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We know, we know. You're in love with Aperol spritzes, and why shouldn't you be? They're light, refreshing, not too sweet. They're easy to make (maybe the single best recipe out there on the back of the bottle) and easier to drink. But even though there are endless variations to keep your spritz habit interesting, it's time to make a change. And food writer Rebekah Peppler—author Apéritif: Cocktail Hour the French Way, which comes out in October—has a suggestion:
Put the Aperol spritz down and pick up a Lillet Tonic.
"It's my spritz equivalent," Peppler, who had lived in Paris on and off for years before taking the full-time plunge in the spring of 2017, says of this French apéritif. It has a similarly light, bitter flavor and "it still has the spritzy effervescent vibe," she notes. It's as easy to make and (drumroll) you haven't seen it absolutely everywhere.
To make a Lillet Tonic, simply fill a Collins glass with ice, pour in one part Lillet and top with two parts tonic. Garnish with a wedge of lemon or grapefruit.
(By the time the weather cools down and you're ready for a Lillet Tonic with Lillet Rouge, the book will be out, with a recipe for that exact drink waiting for you.)
In case you're still wondering what exactly Lillet is, you're not alone.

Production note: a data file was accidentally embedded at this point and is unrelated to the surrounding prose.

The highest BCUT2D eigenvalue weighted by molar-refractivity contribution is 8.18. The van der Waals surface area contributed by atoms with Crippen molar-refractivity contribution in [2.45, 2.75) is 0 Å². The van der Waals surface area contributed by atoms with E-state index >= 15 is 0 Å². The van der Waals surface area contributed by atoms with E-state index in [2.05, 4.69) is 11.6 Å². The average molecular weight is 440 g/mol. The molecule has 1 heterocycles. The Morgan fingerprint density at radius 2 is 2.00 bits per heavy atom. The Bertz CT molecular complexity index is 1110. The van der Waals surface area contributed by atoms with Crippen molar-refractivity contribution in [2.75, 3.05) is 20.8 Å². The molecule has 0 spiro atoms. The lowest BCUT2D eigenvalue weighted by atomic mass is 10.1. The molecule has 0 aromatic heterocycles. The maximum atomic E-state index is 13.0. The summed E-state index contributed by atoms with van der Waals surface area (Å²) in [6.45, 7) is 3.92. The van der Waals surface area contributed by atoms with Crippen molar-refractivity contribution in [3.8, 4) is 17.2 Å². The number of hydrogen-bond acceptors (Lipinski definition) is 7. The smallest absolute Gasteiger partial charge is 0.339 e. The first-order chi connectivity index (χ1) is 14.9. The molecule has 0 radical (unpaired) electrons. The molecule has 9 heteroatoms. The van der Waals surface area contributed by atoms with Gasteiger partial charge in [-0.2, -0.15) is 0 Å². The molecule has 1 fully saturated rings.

"No one really knows what it is or how to drink it," Peppler says of the aromatic fortified wine. As she explains in the book, it's a blend of 85 percent wine and 15 percent liqueur. There are three varieties—Blanc, Rouge, and Rosé—and each one contains "a (secret, of course) combination of fruits, peels, and barks. Definitely included in the mix: sweet orange peels, bitter orange peels, and cinchona bark."
Most often, it's served neat or over ice with a twist according to the flavor: lemon goes with Lillet Blanc, orange with Lillet Rouge, and lime with Lillet Rosé, which "was launched in 2011, presumably to feed our generation’s unquenchable thirst for all things pink."
It's this type of ingredient deep dive—and amusing, astute commentary—that you'll find throughout the book, alongside apéritif recipes for every season (warm, hot, cool, cold) and snacks to serve with them, because there are always snacks. It's just one of the many beautiful qualities of this golden time of day, just before dinner, when French people gather together to unwind over low alcohol cocktails and little bites. Crack open Peppler's book when it comes out this fall, and you'll fall in love with this tradition like she did. And you might expand your horizons in the spritz department, too.